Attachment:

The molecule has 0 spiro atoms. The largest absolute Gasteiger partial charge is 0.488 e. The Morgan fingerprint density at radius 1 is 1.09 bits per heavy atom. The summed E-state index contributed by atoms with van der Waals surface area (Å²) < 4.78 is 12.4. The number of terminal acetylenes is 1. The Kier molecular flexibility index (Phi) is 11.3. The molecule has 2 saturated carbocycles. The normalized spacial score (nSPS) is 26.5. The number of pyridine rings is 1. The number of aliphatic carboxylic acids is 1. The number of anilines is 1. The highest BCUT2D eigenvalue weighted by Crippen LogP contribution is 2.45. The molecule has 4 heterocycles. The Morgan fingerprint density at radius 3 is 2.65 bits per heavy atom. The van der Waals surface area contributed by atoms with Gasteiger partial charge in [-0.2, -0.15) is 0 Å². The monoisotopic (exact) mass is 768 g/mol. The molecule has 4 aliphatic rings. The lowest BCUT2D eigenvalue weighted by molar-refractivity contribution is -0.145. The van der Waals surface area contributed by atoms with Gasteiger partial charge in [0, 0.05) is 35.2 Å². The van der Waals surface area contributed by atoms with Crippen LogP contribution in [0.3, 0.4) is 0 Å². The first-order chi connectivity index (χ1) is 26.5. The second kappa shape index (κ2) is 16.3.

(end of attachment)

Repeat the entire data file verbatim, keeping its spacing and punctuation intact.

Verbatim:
The molecule has 0 spiro atoms. The largest absolute Gasteiger partial charge is 0.488 e. The Morgan fingerprint density at radius 1 is 1.09 bits per heavy atom. The summed E-state index contributed by atoms with van der Waals surface area (Å²) < 4.78 is 12.4. The number of terminal acetylenes is 1. The Kier molecular flexibility index (Phi) is 11.3. The molecule has 2 saturated carbocycles. The normalized spacial score (nSPS) is 26.5. The number of pyridine rings is 1. The number of aliphatic carboxylic acids is 1. The number of anilines is 1. The highest BCUT2D eigenvalue weighted by Crippen LogP contribution is 2.45. The molecule has 4 heterocycles. The Morgan fingerprint density at radius 3 is 2.65 bits per heavy atom. The van der Waals surface area contributed by atoms with Gasteiger partial charge in [-0.2, -0.15) is 0 Å². The monoisotopic (exact) mass is 768 g/mol. The molecule has 4 aliphatic rings. The lowest BCUT2D eigenvalue weighted by molar-refractivity contribution is -0.145. The van der Waals surface area contributed by atoms with Gasteiger partial charge in [0, 0.05) is 35.2 Å². The van der Waals surface area contributed by atoms with Crippen LogP contribution in [0.3, 0.4) is 0 Å². The first-order chi connectivity index (χ1) is 26.5. The second kappa shape index (κ2) is 16.3.